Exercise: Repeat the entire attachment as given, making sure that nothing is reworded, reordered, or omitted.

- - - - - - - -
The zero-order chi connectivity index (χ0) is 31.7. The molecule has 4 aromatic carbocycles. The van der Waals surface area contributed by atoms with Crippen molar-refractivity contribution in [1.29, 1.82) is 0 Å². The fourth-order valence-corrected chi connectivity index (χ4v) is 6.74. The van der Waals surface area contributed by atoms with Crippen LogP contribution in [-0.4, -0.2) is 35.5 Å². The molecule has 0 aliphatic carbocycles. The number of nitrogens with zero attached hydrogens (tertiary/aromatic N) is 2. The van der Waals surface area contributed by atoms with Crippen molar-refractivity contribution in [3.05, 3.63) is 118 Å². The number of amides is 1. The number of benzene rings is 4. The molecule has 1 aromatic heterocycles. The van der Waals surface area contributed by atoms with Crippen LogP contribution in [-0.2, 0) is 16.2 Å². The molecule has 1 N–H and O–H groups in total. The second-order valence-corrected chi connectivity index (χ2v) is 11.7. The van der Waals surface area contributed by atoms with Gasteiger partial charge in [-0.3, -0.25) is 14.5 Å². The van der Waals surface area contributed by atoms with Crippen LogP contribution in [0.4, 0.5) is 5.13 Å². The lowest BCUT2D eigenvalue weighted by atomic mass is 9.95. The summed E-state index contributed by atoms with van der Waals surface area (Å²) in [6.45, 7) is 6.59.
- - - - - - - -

The zero-order chi connectivity index (χ0) is 31.7. The molecule has 4 aromatic carbocycles. The van der Waals surface area contributed by atoms with Crippen molar-refractivity contribution in [1.29, 1.82) is 0 Å². The fourth-order valence-corrected chi connectivity index (χ4v) is 6.74. The van der Waals surface area contributed by atoms with Crippen LogP contribution in [-0.4, -0.2) is 35.5 Å². The molecule has 0 aliphatic carbocycles. The number of nitrogens with zero attached hydrogens (tertiary/aromatic N) is 2. The van der Waals surface area contributed by atoms with Crippen molar-refractivity contribution in [3.05, 3.63) is 118 Å². The number of amides is 1. The number of benzene rings is 4. The molecule has 1 aromatic heterocycles. The van der Waals surface area contributed by atoms with Crippen LogP contribution in [-0.2, 0) is 16.2 Å². The molecule has 1 N–H and O–H groups in total. The second-order valence-corrected chi connectivity index (χ2v) is 11.7. The van der Waals surface area contributed by atoms with Gasteiger partial charge in [-0.3, -0.25) is 14.5 Å². The van der Waals surface area contributed by atoms with Crippen LogP contribution in [0.4, 0.5) is 5.13 Å². The lowest BCUT2D eigenvalue weighted by atomic mass is 9.95. The summed E-state index contributed by atoms with van der Waals surface area (Å²) in [6.45, 7) is 6.59.